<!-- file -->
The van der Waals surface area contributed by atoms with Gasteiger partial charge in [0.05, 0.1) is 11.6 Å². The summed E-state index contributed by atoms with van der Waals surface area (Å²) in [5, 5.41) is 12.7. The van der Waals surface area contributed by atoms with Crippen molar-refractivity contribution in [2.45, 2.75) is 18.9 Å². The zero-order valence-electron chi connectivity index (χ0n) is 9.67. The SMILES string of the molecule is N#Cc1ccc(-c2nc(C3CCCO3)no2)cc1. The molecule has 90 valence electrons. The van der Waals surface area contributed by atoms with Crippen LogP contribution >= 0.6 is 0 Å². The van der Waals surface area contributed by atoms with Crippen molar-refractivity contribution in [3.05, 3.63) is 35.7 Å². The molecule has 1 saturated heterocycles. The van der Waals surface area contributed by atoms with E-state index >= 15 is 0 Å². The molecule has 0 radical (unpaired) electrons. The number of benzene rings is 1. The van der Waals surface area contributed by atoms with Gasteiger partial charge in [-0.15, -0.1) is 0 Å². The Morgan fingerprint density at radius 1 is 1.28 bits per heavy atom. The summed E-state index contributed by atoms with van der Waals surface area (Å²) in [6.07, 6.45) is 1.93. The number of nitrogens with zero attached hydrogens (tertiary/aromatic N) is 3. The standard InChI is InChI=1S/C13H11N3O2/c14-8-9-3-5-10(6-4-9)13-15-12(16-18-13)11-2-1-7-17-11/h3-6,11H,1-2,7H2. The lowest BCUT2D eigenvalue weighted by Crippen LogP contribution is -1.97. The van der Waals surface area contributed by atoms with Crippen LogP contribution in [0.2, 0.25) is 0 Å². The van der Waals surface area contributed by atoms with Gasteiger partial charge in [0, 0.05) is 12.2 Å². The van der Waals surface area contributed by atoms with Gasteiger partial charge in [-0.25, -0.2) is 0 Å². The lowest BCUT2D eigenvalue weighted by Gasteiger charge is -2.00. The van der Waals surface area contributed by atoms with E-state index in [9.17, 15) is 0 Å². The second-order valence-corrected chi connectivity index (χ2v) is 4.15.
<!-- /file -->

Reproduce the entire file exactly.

The van der Waals surface area contributed by atoms with Gasteiger partial charge in [0.05, 0.1) is 11.6 Å². The summed E-state index contributed by atoms with van der Waals surface area (Å²) in [5, 5.41) is 12.7. The van der Waals surface area contributed by atoms with Crippen molar-refractivity contribution in [2.45, 2.75) is 18.9 Å². The zero-order valence-electron chi connectivity index (χ0n) is 9.67. The SMILES string of the molecule is N#Cc1ccc(-c2nc(C3CCCO3)no2)cc1. The molecule has 90 valence electrons. The van der Waals surface area contributed by atoms with Crippen LogP contribution >= 0.6 is 0 Å². The van der Waals surface area contributed by atoms with Crippen molar-refractivity contribution in [3.05, 3.63) is 35.7 Å². The molecule has 1 saturated heterocycles. The van der Waals surface area contributed by atoms with E-state index >= 15 is 0 Å². The molecule has 0 radical (unpaired) electrons. The number of benzene rings is 1. The van der Waals surface area contributed by atoms with Gasteiger partial charge in [-0.15, -0.1) is 0 Å². The Morgan fingerprint density at radius 1 is 1.28 bits per heavy atom. The summed E-state index contributed by atoms with van der Waals surface area (Å²) in [6.07, 6.45) is 1.93. The number of nitrogens with zero attached hydrogens (tertiary/aromatic N) is 3. The standard InChI is InChI=1S/C13H11N3O2/c14-8-9-3-5-10(6-4-9)13-15-12(16-18-13)11-2-1-7-17-11/h3-6,11H,1-2,7H2. The lowest BCUT2D eigenvalue weighted by Crippen LogP contribution is -1.97. The van der Waals surface area contributed by atoms with Crippen LogP contribution in [0.2, 0.25) is 0 Å². The van der Waals surface area contributed by atoms with Gasteiger partial charge in [0, 0.05) is 12.2 Å². The van der Waals surface area contributed by atoms with Gasteiger partial charge in [-0.25, -0.2) is 0 Å². The lowest BCUT2D eigenvalue weighted by Gasteiger charge is -2.00. The van der Waals surface area contributed by atoms with E-state index in [9.17, 15) is 0 Å². The second-order valence-corrected chi connectivity index (χ2v) is 4.15.